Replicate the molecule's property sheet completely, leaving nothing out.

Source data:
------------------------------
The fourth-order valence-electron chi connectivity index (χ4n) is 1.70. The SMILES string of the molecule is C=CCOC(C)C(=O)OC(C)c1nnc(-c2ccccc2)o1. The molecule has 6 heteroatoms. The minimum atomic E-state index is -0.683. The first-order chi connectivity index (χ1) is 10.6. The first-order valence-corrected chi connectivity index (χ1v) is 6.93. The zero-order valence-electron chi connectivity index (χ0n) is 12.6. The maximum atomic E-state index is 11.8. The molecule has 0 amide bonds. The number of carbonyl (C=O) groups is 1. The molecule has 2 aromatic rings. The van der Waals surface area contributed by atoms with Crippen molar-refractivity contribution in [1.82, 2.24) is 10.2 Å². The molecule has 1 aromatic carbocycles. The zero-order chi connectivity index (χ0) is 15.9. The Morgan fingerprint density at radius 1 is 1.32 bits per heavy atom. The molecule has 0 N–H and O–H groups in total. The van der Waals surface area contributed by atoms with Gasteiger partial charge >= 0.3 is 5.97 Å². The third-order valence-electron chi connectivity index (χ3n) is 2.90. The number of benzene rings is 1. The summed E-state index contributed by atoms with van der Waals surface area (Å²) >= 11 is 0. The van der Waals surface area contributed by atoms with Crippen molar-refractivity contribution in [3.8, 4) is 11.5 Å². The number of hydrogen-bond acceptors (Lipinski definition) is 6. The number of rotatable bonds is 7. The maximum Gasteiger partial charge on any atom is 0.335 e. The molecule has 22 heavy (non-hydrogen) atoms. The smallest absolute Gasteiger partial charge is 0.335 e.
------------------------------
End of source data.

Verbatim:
The fourth-order valence-electron chi connectivity index (χ4n) is 1.70. The SMILES string of the molecule is C=CCOC(C)C(=O)OC(C)c1nnc(-c2ccccc2)o1. The molecule has 6 heteroatoms. The minimum atomic E-state index is -0.683. The first-order chi connectivity index (χ1) is 10.6. The first-order valence-corrected chi connectivity index (χ1v) is 6.93. The zero-order valence-electron chi connectivity index (χ0n) is 12.6. The maximum atomic E-state index is 11.8. The molecule has 0 amide bonds. The number of carbonyl (C=O) groups is 1. The molecule has 2 aromatic rings. The van der Waals surface area contributed by atoms with Crippen molar-refractivity contribution in [1.82, 2.24) is 10.2 Å². The molecule has 1 aromatic carbocycles. The zero-order chi connectivity index (χ0) is 15.9. The Morgan fingerprint density at radius 1 is 1.32 bits per heavy atom. The molecule has 0 N–H and O–H groups in total. The van der Waals surface area contributed by atoms with Gasteiger partial charge >= 0.3 is 5.97 Å². The third-order valence-electron chi connectivity index (χ3n) is 2.90. The number of benzene rings is 1. The summed E-state index contributed by atoms with van der Waals surface area (Å²) >= 11 is 0. The van der Waals surface area contributed by atoms with Crippen molar-refractivity contribution in [3.8, 4) is 11.5 Å². The number of hydrogen-bond acceptors (Lipinski definition) is 6. The number of rotatable bonds is 7. The maximum Gasteiger partial charge on any atom is 0.335 e. The molecule has 22 heavy (non-hydrogen) atoms. The smallest absolute Gasteiger partial charge is 0.335 e.